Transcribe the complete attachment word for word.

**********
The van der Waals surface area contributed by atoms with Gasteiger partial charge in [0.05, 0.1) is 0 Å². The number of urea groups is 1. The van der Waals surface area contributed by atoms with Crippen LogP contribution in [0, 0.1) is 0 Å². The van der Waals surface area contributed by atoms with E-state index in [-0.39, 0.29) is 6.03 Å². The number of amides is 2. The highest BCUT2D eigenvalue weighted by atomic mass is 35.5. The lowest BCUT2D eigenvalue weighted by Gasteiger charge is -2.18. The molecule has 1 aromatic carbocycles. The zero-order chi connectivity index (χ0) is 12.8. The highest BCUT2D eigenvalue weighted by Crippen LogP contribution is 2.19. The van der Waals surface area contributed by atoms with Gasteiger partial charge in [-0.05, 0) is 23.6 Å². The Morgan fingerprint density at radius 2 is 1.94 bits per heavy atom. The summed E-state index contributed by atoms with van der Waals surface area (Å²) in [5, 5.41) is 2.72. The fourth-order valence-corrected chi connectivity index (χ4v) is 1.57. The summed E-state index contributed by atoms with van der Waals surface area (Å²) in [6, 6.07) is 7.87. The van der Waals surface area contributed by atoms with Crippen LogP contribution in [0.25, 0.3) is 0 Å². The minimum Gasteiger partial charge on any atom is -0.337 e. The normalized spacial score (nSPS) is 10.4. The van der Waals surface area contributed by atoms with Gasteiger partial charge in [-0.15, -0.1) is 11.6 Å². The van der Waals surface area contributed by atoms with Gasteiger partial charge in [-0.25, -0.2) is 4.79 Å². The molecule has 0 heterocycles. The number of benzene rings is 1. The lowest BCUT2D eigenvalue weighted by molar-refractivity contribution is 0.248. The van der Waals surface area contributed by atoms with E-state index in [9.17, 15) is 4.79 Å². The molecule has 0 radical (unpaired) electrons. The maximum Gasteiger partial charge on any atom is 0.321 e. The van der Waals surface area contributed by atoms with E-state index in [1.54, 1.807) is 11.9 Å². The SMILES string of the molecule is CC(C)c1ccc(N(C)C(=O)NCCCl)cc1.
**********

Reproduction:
The van der Waals surface area contributed by atoms with Gasteiger partial charge in [0.05, 0.1) is 0 Å². The number of urea groups is 1. The van der Waals surface area contributed by atoms with Crippen LogP contribution in [0, 0.1) is 0 Å². The van der Waals surface area contributed by atoms with E-state index in [-0.39, 0.29) is 6.03 Å². The number of amides is 2. The highest BCUT2D eigenvalue weighted by atomic mass is 35.5. The lowest BCUT2D eigenvalue weighted by Gasteiger charge is -2.18. The molecule has 1 aromatic carbocycles. The zero-order chi connectivity index (χ0) is 12.8. The highest BCUT2D eigenvalue weighted by Crippen LogP contribution is 2.19. The van der Waals surface area contributed by atoms with Gasteiger partial charge in [-0.05, 0) is 23.6 Å². The Morgan fingerprint density at radius 2 is 1.94 bits per heavy atom. The summed E-state index contributed by atoms with van der Waals surface area (Å²) in [5, 5.41) is 2.72. The fourth-order valence-corrected chi connectivity index (χ4v) is 1.57. The summed E-state index contributed by atoms with van der Waals surface area (Å²) in [6, 6.07) is 7.87. The van der Waals surface area contributed by atoms with Crippen LogP contribution in [0.25, 0.3) is 0 Å². The minimum Gasteiger partial charge on any atom is -0.337 e. The normalized spacial score (nSPS) is 10.4. The van der Waals surface area contributed by atoms with Gasteiger partial charge in [-0.15, -0.1) is 11.6 Å². The van der Waals surface area contributed by atoms with Gasteiger partial charge in [-0.25, -0.2) is 4.79 Å². The molecule has 0 heterocycles. The number of benzene rings is 1. The lowest BCUT2D eigenvalue weighted by molar-refractivity contribution is 0.248. The van der Waals surface area contributed by atoms with E-state index in [9.17, 15) is 4.79 Å². The molecule has 0 radical (unpaired) electrons. The maximum Gasteiger partial charge on any atom is 0.321 e. The van der Waals surface area contributed by atoms with E-state index in [1.54, 1.807) is 11.9 Å². The SMILES string of the molecule is CC(C)c1ccc(N(C)C(=O)NCCCl)cc1.